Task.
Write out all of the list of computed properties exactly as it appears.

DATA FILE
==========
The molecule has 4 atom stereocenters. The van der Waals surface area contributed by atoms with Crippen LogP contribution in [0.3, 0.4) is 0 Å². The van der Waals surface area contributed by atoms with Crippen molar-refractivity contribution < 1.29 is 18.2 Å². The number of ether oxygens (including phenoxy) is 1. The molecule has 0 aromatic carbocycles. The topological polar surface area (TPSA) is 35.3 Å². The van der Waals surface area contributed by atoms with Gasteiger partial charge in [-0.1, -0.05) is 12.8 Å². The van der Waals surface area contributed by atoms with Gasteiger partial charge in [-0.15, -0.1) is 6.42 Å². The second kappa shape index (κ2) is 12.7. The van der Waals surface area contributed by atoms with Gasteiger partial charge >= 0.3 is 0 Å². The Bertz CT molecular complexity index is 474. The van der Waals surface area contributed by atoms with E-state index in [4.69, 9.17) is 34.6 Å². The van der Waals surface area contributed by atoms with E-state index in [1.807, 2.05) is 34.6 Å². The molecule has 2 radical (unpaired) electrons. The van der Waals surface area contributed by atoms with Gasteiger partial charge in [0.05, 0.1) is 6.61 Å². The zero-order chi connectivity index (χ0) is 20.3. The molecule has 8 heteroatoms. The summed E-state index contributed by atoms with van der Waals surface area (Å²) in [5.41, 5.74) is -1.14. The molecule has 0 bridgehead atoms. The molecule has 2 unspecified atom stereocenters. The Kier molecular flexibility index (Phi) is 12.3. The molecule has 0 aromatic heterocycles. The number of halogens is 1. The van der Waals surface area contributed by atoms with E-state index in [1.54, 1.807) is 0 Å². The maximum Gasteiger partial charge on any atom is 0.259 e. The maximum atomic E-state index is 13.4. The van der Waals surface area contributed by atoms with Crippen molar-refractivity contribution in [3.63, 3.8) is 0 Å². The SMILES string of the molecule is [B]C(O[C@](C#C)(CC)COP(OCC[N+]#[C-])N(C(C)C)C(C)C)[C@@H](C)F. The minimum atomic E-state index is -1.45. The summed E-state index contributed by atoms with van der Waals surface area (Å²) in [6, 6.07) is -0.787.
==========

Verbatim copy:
The molecule has 4 atom stereocenters. The van der Waals surface area contributed by atoms with Crippen LogP contribution in [0.3, 0.4) is 0 Å². The van der Waals surface area contributed by atoms with Crippen molar-refractivity contribution < 1.29 is 18.2 Å². The number of ether oxygens (including phenoxy) is 1. The molecule has 0 aromatic carbocycles. The topological polar surface area (TPSA) is 35.3 Å². The van der Waals surface area contributed by atoms with Gasteiger partial charge in [-0.1, -0.05) is 12.8 Å². The van der Waals surface area contributed by atoms with Gasteiger partial charge in [-0.15, -0.1) is 6.42 Å². The second kappa shape index (κ2) is 12.7. The van der Waals surface area contributed by atoms with Gasteiger partial charge >= 0.3 is 0 Å². The Bertz CT molecular complexity index is 474. The van der Waals surface area contributed by atoms with E-state index in [4.69, 9.17) is 34.6 Å². The van der Waals surface area contributed by atoms with E-state index in [1.807, 2.05) is 34.6 Å². The molecule has 2 radical (unpaired) electrons. The van der Waals surface area contributed by atoms with Gasteiger partial charge in [0.05, 0.1) is 6.61 Å². The zero-order chi connectivity index (χ0) is 20.3. The molecule has 8 heteroatoms. The summed E-state index contributed by atoms with van der Waals surface area (Å²) in [5.41, 5.74) is -1.14. The molecule has 0 bridgehead atoms. The molecule has 2 unspecified atom stereocenters. The Kier molecular flexibility index (Phi) is 12.3. The molecule has 0 aromatic heterocycles. The number of halogens is 1. The van der Waals surface area contributed by atoms with E-state index in [1.54, 1.807) is 0 Å². The maximum Gasteiger partial charge on any atom is 0.259 e. The maximum atomic E-state index is 13.4. The van der Waals surface area contributed by atoms with Crippen molar-refractivity contribution in [3.63, 3.8) is 0 Å². The SMILES string of the molecule is [B]C(O[C@](C#C)(CC)COP(OCC[N+]#[C-])N(C(C)C)C(C)C)[C@@H](C)F. The minimum atomic E-state index is -1.45. The summed E-state index contributed by atoms with van der Waals surface area (Å²) in [6, 6.07) is -0.787.